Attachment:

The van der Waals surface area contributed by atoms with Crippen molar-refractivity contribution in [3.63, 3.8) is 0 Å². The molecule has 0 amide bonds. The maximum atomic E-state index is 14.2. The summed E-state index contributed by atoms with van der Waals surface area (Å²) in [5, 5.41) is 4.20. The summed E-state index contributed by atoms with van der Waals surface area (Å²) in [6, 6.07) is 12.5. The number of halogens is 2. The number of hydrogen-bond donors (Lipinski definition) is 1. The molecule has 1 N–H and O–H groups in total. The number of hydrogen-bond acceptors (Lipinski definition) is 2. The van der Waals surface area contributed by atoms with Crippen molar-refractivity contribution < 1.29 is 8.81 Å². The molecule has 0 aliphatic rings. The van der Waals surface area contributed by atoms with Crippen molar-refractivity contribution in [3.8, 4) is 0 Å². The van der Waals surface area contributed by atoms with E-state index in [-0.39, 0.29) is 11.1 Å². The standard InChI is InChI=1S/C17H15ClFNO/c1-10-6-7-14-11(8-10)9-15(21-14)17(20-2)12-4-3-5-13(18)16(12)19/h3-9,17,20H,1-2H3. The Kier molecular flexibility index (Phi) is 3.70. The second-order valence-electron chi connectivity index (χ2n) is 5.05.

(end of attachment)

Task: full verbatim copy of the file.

The van der Waals surface area contributed by atoms with Crippen molar-refractivity contribution in [3.63, 3.8) is 0 Å². The molecule has 0 amide bonds. The maximum atomic E-state index is 14.2. The summed E-state index contributed by atoms with van der Waals surface area (Å²) in [5, 5.41) is 4.20. The summed E-state index contributed by atoms with van der Waals surface area (Å²) in [6, 6.07) is 12.5. The number of halogens is 2. The number of hydrogen-bond donors (Lipinski definition) is 1. The molecule has 1 N–H and O–H groups in total. The number of hydrogen-bond acceptors (Lipinski definition) is 2. The van der Waals surface area contributed by atoms with Crippen molar-refractivity contribution < 1.29 is 8.81 Å². The molecule has 0 aliphatic rings. The van der Waals surface area contributed by atoms with Crippen molar-refractivity contribution in [3.8, 4) is 0 Å². The van der Waals surface area contributed by atoms with E-state index in [-0.39, 0.29) is 11.1 Å². The standard InChI is InChI=1S/C17H15ClFNO/c1-10-6-7-14-11(8-10)9-15(21-14)17(20-2)12-4-3-5-13(18)16(12)19/h3-9,17,20H,1-2H3. The Kier molecular flexibility index (Phi) is 3.70. The second-order valence-electron chi connectivity index (χ2n) is 5.05.